Clougherty said even then, while they worked their way up, Guthrie’s focus was entirely on the NBA. That was Guthrie’s dream even before he attended a camp run by two NBA officials that only honed his interest in the pro game. When he got the chance to work more minor-league games, he took it.

“The NBA is constantly scouting, looking for prospects, people they feel like they can put into their minor-league system and work with and develop, potentially become NBA referees,” Guthrie said. “It’s a long process. When I first went to that camp and was exposed to some of that teaching, breaking down video, being around some of the guys who were NBA referees, it really sparked my interest, amazingly.”

After four years in the CBA and what was then known as the D-League, Guthrie was hired onto the full-time NBA staff of 70 officials in 2005. For friends at N.C. State who knew him as a baseball player, Guthrie’s current visibility is a little surreal.

“It is unique to see somebody out there you know so well, dealing with all those frustrations of guys in an NBA game yell at him,” said Kevin Creech, an N.C. State classmate who still plays golf with Guthrie regularly. “You spend so much time with someone and hang out, and then they’re on TV.”

Last May, Guthrie received the usual email from NBA supervisor Monty McCutchen, listing the 12 officials selected to work the first four games of the finals based on their performance throughout the playoffs. After 13 years in the league, his name was on it. Under Game 2, the three names listed: Mike Callahan, David Guthrie, Derrick Stafford. Guthrie was the only first-timer on the crew, with Callahan and Stafford having worked a combined 26 finals games.

“It’s what we work for,” Guthrie said. “All the games, all the hours you put in, to reach that level.”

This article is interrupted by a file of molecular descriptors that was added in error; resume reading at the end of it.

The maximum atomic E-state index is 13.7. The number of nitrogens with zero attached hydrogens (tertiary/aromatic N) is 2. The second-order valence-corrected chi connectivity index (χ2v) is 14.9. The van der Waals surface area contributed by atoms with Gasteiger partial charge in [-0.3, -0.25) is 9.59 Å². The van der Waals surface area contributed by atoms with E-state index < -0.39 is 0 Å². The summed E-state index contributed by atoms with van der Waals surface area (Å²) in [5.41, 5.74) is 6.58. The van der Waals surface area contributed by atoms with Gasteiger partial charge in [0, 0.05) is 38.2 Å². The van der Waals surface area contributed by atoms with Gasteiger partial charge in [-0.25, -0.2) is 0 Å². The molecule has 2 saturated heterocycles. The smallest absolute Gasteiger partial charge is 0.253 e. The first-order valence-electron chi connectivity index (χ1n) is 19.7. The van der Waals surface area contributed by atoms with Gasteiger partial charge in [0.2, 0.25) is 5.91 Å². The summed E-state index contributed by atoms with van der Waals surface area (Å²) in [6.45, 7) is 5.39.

A finals game is different than anything else, even the conference finals. The commissioner comes in to say hello. It’s a special occasion and a special responsibility for the officials. And there was even more pressure than usual after some late-game controversy in Game 1.

Golden State won, at home, 122-103, in a game notable for only one minor officiating kerfuffle, a technical foul on Cleveland coach Ty Lue after an apparent trip on LeBron James went uncalled. After it was over, McCutchen came into their locker room: “Great game, now you’re done,” he joked.

Guthrie did get a coveted finals ring at the preseason banquet for officials this fall, and he did get the call for the next All-Star Game. Guthrie worked the Saturday night events at the All-Star Game in Dallas in 2010, but this is a higher honor. And a home game.

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Sports columnist Luke DeCock has covered the Summer Olympics, the Final Four, the Super Bowl and the Carolina Hurricanes’ Stanley Cup. He joined The News & Observer in 2000 to cover the Hurricanes and the NHL before becoming a columnist in 2008. A native of Evanston, Ill., he graduated from the University of Pennsylvania and has won multiple national and state awards for his columns and feature writing while twice being named North Carolina Sportswriter of the Year.